Climate Scientists Embrace Marketing Science In Effort To Save The Planet
A group of leading scientists and academic researchers and educators met late last week with representatives of Madison Avenue to see if they could learn something about the science of media and marketing that might help with what they said is their most important experiment, albeit one that appears to be failing: saving the planet. The summit, which took place on the campus of the University of Massachusetts in Lowell, during the two-day Carbon Smarts Conference, also revealed how important media is becoming to the scientific community, influencing the support for -- and possibly even the outcome of -- scientific research.
The scientists said some macro developments, especially the derailing of the national and global economy, have shifted the media’s attention from the issue, and that media coverage of climate change has fallen by two-thirds from its high point in 2007. That decline in media attention, coupled with some especially cold recent winters and the feeding frenzy of skeptical coverage surrounding the so-called “Climategate” scandal in late 2009, when emails of a renowned climate change researcher were hacked, leaked and found to have contained some inaccurate information, has sent public perceptions about climate change plummeting over the past three years.
“When the media doesn’t report the issue, it is literally out of sight and out of mind,” Anthony Leiserowitz, director of the Yale Project on Climate Change Communication at the School of Forestry & Environmental Studies at Yale University, said during an impassioned keynote Friday morning.
Leiserowitz, who is among the leading academic researchers tracking public sentiment about climate change and the role media plays in shaping it, said the percentage of the American public that believes climate change is actually happening fell from a high of 71% in 2007 to 64% in 2011.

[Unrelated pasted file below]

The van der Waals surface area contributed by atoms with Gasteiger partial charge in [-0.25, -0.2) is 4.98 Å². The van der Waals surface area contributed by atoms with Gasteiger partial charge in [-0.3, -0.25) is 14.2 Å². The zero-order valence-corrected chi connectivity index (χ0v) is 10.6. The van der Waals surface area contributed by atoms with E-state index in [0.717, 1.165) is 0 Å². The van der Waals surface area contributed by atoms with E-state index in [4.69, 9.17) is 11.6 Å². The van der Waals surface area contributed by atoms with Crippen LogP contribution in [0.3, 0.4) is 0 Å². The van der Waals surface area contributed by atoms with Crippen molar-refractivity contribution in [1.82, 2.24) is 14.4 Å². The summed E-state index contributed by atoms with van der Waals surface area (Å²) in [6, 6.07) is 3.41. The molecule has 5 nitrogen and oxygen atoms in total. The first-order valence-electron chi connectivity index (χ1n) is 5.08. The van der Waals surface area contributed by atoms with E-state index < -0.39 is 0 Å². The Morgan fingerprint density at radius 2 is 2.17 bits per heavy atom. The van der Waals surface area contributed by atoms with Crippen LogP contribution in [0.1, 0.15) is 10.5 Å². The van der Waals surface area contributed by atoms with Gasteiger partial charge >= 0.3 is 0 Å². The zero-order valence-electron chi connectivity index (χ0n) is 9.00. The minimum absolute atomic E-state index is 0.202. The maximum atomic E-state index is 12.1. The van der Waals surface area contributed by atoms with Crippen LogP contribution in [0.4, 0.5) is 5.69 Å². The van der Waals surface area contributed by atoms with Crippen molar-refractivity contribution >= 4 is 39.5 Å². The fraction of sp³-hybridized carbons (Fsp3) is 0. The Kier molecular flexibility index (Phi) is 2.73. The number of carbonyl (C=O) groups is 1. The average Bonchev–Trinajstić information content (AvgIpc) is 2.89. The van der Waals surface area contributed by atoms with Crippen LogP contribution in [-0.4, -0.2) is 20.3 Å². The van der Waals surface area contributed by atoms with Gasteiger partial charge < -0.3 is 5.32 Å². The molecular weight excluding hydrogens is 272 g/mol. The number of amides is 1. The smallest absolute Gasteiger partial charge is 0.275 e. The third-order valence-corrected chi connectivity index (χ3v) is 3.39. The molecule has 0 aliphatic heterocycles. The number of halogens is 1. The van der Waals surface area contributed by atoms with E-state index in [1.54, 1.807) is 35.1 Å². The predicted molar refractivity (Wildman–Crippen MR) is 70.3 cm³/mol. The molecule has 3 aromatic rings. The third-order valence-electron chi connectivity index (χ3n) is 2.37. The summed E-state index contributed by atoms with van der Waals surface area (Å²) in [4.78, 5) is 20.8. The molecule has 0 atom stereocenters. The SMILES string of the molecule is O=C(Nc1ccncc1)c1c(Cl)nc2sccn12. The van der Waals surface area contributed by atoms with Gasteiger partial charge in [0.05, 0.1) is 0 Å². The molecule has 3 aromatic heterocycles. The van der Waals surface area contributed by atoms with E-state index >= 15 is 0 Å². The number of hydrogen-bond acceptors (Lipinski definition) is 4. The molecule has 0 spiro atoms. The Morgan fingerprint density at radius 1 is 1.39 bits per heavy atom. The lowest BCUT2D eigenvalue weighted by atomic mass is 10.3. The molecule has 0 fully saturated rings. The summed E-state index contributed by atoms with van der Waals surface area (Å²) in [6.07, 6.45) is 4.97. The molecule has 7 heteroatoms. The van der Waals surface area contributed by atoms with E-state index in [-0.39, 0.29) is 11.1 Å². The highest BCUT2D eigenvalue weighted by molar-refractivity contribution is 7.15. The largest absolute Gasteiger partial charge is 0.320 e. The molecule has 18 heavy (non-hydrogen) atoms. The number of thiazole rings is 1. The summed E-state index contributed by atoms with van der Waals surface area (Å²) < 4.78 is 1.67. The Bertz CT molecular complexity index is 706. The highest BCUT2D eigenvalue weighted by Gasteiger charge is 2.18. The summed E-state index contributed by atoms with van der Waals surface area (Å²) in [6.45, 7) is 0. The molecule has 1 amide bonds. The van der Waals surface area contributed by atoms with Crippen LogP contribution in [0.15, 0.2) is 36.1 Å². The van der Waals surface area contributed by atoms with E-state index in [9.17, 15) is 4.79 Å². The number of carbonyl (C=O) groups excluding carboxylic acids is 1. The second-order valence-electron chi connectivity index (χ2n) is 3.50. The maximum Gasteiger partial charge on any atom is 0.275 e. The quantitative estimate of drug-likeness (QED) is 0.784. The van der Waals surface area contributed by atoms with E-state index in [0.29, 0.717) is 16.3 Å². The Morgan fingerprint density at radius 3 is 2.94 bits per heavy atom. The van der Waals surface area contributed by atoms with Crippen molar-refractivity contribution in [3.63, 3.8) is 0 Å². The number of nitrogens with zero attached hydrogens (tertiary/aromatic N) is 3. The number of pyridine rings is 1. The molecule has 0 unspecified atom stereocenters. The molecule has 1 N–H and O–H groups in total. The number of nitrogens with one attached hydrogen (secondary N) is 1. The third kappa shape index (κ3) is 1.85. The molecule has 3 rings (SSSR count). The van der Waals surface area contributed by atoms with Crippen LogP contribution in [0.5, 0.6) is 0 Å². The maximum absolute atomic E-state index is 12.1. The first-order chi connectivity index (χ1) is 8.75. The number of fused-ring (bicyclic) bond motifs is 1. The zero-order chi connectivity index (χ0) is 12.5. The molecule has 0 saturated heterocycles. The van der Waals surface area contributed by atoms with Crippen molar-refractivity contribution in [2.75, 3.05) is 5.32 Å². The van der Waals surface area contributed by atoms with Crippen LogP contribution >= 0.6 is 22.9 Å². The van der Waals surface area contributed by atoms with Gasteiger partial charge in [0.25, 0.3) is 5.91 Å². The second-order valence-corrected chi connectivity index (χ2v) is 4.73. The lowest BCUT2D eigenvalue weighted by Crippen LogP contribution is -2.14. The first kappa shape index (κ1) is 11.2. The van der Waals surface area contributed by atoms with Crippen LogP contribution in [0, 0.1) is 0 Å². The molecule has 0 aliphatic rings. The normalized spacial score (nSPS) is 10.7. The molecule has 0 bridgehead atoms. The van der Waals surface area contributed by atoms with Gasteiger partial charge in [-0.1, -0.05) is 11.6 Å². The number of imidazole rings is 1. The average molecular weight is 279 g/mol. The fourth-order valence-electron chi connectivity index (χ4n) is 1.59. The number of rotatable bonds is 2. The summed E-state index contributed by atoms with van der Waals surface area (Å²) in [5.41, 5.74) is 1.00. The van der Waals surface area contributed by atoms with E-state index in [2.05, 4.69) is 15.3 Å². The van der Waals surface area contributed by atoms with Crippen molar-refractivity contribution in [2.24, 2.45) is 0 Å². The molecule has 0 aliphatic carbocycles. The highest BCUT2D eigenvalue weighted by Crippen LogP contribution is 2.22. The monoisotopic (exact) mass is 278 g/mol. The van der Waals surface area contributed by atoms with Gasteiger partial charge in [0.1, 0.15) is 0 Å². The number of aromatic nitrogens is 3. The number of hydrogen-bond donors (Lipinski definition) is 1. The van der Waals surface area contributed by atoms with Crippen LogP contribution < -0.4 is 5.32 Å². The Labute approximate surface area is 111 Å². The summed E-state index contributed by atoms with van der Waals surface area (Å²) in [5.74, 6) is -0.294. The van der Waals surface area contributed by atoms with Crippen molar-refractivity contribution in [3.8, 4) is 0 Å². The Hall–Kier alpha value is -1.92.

He said the decline is not just a function of the “information deficit” being created by the void of media coverage, but has been exacerbated by a “disinformation campaign” from global warming skeptics, especially commentators on Fox News who seized on Climategate as a smoking gun to sway public opinion. Leiserowitz said he attributed Climategate to 12% of the American public becoming “less believing” that humans are contributing to climate change, and what scientists are reporting about it.
He also showed research conducted by Yale and George Mason University showing that American views about climate change can be divided into a spectrum of six personality types ranging from “alarmists” to “naysayers.” The research, he said, also reveals interesting emotional attributes for each of these groups and for Americans overall that could be used to help mount a more effective public information campaign about climate change -- especially the insight that “fear” doesn’t resonate, and may not be sustainable enough to move public perceptions, but that “worry” is an emotional attribute that could have sway.
“Instead of fear appeals, what would it look like to come up with worry appeals?” Leiserowitz asked the conference attendees. But when asked what a campaign based on a “worry appeal” might look like, Leiserowitz demurred, saying he wasn’t sure.
Several speakers from Madison Avenue spoke on a panel addressing the role that out-of-home media could play in shaping public awareness and opinion about climate change, including Brodeur Partners’ Rob Gould, Bowman Design Group’s Tom Bowman, and even this reporter. The reason for the focus on out-of-home is that the conference’s organizer, University of Massachusetts Lowell professor David Lustick, is also developing a public service campaign on Boston’s mass transit system, and is hoping to get some advice from Madison Avenue on the most effective campaign to run.
Much of the time at the conference was spent debating the types of messages climate scientists could mount despite the dwindling media attention and public sentiment surrounding the issue, which Yale’s Leiserowitz assured would regain the center stage of public awareness when another significant climate change incident manifests -- something the scientists at the conference all agreed was inevitable. Speaking almost like a military strategist who had lost a major recent battle but was preparing for the next phase of an ongoing war, Leiserowitz said the climate science community needs to “be prepared” for that time, which he described as a “teachable moment.”
“If we can’t keep people interested in this,” he concluded, “then we are doomed.”